Minimum Viable Products and other schtuff

The worst something looks, the better the feedback people will give. Don’t spend time polishing the design of your minimum viable product. It could hurt the quality of feedback you get. This was my main takeaway when I read a quote from Chris Thoen, managing director of Global Open Innovation at Procter & Gamble. At the […]

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§596 · September 11, 2016 · Lean Startups · (No comments) ·


Tonight, I will play my first basketball game in two years.  Basketball was a large part of my childhood.  I’ve been thinking back to the origins of playing basketball in my youth.  Here’s what I remember. My first basketball hoop was a bright orange milk crate with the bottom cut out. It was hammered to […]

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§490 · February 3, 2016 · Lean Startups · (No comments) ·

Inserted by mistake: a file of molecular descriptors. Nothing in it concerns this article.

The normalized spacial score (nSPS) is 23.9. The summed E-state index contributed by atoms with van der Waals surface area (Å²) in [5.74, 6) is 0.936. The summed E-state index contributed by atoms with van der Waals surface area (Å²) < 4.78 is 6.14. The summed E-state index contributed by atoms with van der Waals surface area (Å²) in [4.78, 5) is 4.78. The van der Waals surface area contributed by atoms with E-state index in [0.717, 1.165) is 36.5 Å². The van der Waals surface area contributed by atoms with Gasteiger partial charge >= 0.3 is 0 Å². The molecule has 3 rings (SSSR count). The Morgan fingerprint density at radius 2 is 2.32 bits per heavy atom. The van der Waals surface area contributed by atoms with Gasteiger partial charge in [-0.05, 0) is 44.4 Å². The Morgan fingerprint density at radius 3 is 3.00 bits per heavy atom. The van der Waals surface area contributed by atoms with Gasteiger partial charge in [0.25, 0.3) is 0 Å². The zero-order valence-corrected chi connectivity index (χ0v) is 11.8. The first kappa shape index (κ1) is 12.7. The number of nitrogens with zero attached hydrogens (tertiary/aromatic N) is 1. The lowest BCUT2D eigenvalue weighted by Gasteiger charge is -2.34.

The concierge mvp is an interesting concept because the lean startup method is all about eliminating waste and the concierge mvp seems wasteful from a distance.  To a software developer, it doesn’t make sense to manually perform a task when you can get a software program to do it for you.

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§88 · January 4, 2012 · Lean Startups · 12 comments ·


Curing diseases is in many ways, very similar to running a startup company.  You define a clear problem.  You hypothesize ways of solving the problem.  You implement your hypotheses in a controlled environment.  You examine the results. Much like startups, if a surgeon is lucky, he can follow a colleague’s surgery and examine the results […]

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§71 · January 3, 2012 · Lean Startups · (No comments) ·


There has been a lot of confusion with the terms minimum viable product and what I consider minimum viable tests. The minimum viable product is a term that is based off of the “minimum feature set” that Steve Blank often refers to.  Although Steve refers to these terms interchangeably, the minimum feature set is the […]

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§25 · December 2, 2011 · Lean Startups · 3 comments ·